Experiencing How the Other Experiences Us

For almost three years now we have been trying to get the newest branch of Roots, the one in Samaria between Ramallah and Nablus, off the ground. We have had perhaps 5 or 6 in-person meetings and a few online ones. The two biggest difficulties have been recruiting Palestinian participants and finding an appropriate place to meet.

Last night we seemed to have solved both of those issues, at least for now. We found a non-operating Palestinian restaurant very close to Nablus but outside the city limits that was big enough and happy to host us. And we had over 40 people, at least half of them Palestinians! (I had expected no more than 20, mostly Israelis!)

As participants trickled in, we began to go around the room introducing ourselves. More and more people arrived and we broke to eat a light, buffet-style dinner together. Then came the formal program, which focused on the Jewish holiday of Hanukah, whose celebration just came to a close last week. I gave a short presentation about the holiday, emphasizing certain things that would make the historical events behind the holiday relevant to the Israeli-Palestinian conflict. (I spoke in Hebrew and the translation into Arabic went very smoothly, as I had already shared my presentation with Noor Awad. He came prepared with the Arabic translation and just read it out loud, with a few of his additional explanations.)

We then broke up into three discussion groups – each with a moderator/translator in which people introduced themselves and related to a series of 8 questions that I had prepared, while of course taking the discussion in some very different directions. Looking around, the groups seemed very intent and focused.

We reconvened at the end of the evening. I asked that a Palestinian and an Israeli from each group share with all of us something from the small group discussions that most resonated with them. One of the Israelis said that he was really challenged by what Noor Awad had shared in the smaller group. Noor had learned about the story of Hanukah years before. He knew of the battle in which the Jewish General Elazar the Maccabee rode his horse under the belly of an elephant carrying one of the enemy Generals, stabbing the elephant with his sword and thereby bringing the animal and its rider down upon him. He sacrificed himself as an act of defiance of the weak against the strong. Noor said that this reminded him of one of his distant relatives, who had stood in front of an Israeli tank during the Second Palestinian Uprising and had shot at it point-blank. The small arms fire did but little damage and the man himself was killed on the spot. The Israeli who related this said that Noor’s comparison really brought him to think … A kind of momentary hush fell upon the room.  Perhaps we all had a moment of insight…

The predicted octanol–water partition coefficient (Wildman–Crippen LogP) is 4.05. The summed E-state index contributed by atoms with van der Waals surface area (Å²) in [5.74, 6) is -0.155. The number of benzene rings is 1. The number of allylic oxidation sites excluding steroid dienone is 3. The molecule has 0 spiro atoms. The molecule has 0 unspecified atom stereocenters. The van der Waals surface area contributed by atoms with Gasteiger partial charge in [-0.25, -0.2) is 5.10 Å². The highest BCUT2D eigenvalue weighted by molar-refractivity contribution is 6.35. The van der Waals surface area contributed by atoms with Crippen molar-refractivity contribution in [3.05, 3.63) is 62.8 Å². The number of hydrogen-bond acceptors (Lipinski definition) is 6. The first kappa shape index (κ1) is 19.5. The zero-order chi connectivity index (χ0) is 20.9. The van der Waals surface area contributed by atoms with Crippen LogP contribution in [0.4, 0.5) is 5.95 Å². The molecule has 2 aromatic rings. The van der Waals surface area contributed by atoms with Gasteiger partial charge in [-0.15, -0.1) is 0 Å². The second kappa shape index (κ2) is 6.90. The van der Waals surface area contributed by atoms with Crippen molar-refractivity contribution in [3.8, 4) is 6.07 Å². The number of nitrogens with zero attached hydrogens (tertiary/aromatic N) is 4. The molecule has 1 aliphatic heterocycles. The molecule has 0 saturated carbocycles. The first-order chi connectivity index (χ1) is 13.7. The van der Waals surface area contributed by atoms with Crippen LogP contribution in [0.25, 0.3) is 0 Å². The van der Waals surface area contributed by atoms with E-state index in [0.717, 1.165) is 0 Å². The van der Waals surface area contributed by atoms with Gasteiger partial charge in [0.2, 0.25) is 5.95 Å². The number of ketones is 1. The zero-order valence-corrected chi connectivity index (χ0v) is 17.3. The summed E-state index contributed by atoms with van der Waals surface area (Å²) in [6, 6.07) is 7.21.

This comment brought another Israeli, Yoel Oz, to speak up. He related what he himself had said in his small discussion group. In the Hanukah story, he said, we Jews are the weak against the strong, the few against the many, the defenders of our homeland against the Greek foreigners. The Palestinians, he said, probably have the same experience, except that according to their narrative, they are the weak and we Jews are the strong, they are the defenders of their homeland against us who they perceive as foreign invaders…

From half of a sentence that Yoel had said in the small discussion group, I got the impression that he had thought that his insight of his was actually what I had been hinting at in my original presentation. But it was not. Nothing of the sort had crossed my mind. You never know what insights people will come up with. You never know what you will learn, even when you yourself are the presenter.

This is so central to the peace-building work of Roots: Learning to walk in the shoes of the other. Seeing yourself through their eyes. Experiencing how the other experiences you. Being deeply challenged and even rethinking a bit who you think they are and who you think we are. Discomforting empathy.

I closed the evening and forgot to thank Natalie and Joel and Talal and Noor and Ameer and everyone who had contributed to making the event such a success. As people rose from their seats to leave, a Palestinian woman in a hijab raised her hand and said that she had to say something. She moved forward towards me and related that when she first saw me and Yoel Oz in the room at the beginning of the evening, she was afraid. Settlers with huge kippot upon their heads and long beards do not belong here. They are the enemy. But after she heard us speak she realized that there is nothing to be afraid of. We are good people, and we are all trying to find a way to understand each other and to live together in this land, in peace and harmony.

I had put a lot of effort into organizing the meeting. I had a very long drive home ahead of me. But I knew that it was all worth it.

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